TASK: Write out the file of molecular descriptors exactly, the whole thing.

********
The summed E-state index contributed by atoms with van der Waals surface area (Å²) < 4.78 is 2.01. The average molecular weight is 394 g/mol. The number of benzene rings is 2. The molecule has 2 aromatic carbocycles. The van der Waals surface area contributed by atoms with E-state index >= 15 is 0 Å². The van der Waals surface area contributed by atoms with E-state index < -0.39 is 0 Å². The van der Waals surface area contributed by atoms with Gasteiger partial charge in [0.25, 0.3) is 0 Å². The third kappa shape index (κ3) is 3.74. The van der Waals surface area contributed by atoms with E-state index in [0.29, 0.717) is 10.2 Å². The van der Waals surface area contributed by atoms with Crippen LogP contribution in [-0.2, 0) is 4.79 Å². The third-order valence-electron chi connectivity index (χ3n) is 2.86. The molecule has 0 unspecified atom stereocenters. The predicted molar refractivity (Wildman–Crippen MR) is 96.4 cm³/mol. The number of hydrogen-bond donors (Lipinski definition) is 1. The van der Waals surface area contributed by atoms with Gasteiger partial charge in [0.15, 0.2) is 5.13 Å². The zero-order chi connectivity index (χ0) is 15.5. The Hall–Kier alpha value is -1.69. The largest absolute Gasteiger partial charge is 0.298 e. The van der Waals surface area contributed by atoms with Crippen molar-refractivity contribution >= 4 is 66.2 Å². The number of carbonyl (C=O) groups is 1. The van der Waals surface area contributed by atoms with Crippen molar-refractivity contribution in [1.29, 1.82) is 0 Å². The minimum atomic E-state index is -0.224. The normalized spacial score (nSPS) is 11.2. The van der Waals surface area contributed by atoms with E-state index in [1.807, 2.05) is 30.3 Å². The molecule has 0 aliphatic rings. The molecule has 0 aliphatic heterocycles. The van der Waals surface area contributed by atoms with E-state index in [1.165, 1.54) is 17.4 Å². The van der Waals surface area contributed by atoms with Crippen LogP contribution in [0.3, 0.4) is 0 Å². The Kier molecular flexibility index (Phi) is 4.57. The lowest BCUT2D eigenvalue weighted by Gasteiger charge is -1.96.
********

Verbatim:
The summed E-state index contributed by atoms with van der Waals surface area (Å²) < 4.78 is 2.01. The average molecular weight is 394 g/mol. The number of benzene rings is 2. The molecule has 2 aromatic carbocycles. The van der Waals surface area contributed by atoms with E-state index >= 15 is 0 Å². The van der Waals surface area contributed by atoms with E-state index < -0.39 is 0 Å². The van der Waals surface area contributed by atoms with Gasteiger partial charge in [0.25, 0.3) is 0 Å². The third kappa shape index (κ3) is 3.74. The van der Waals surface area contributed by atoms with E-state index in [0.29, 0.717) is 10.2 Å². The van der Waals surface area contributed by atoms with Crippen LogP contribution in [-0.2, 0) is 4.79 Å². The third-order valence-electron chi connectivity index (χ3n) is 2.86. The molecule has 0 unspecified atom stereocenters. The predicted molar refractivity (Wildman–Crippen MR) is 96.4 cm³/mol. The number of hydrogen-bond donors (Lipinski definition) is 1. The van der Waals surface area contributed by atoms with Gasteiger partial charge in [0.15, 0.2) is 5.13 Å². The zero-order chi connectivity index (χ0) is 15.5. The Hall–Kier alpha value is -1.69. The largest absolute Gasteiger partial charge is 0.298 e. The van der Waals surface area contributed by atoms with Crippen molar-refractivity contribution >= 4 is 66.2 Å². The number of carbonyl (C=O) groups is 1. The van der Waals surface area contributed by atoms with Crippen molar-refractivity contribution in [1.29, 1.82) is 0 Å². The minimum atomic E-state index is -0.224. The normalized spacial score (nSPS) is 11.2. The van der Waals surface area contributed by atoms with E-state index in [1.807, 2.05) is 30.3 Å². The molecule has 0 aliphatic rings. The molecule has 0 aliphatic heterocycles. The van der Waals surface area contributed by atoms with E-state index in [1.165, 1.54) is 17.4 Å². The van der Waals surface area contributed by atoms with Crippen LogP contribution in [0.3, 0.4) is 0 Å². The Kier molecular flexibility index (Phi) is 4.57. The lowest BCUT2D eigenvalue weighted by Gasteiger charge is -1.96.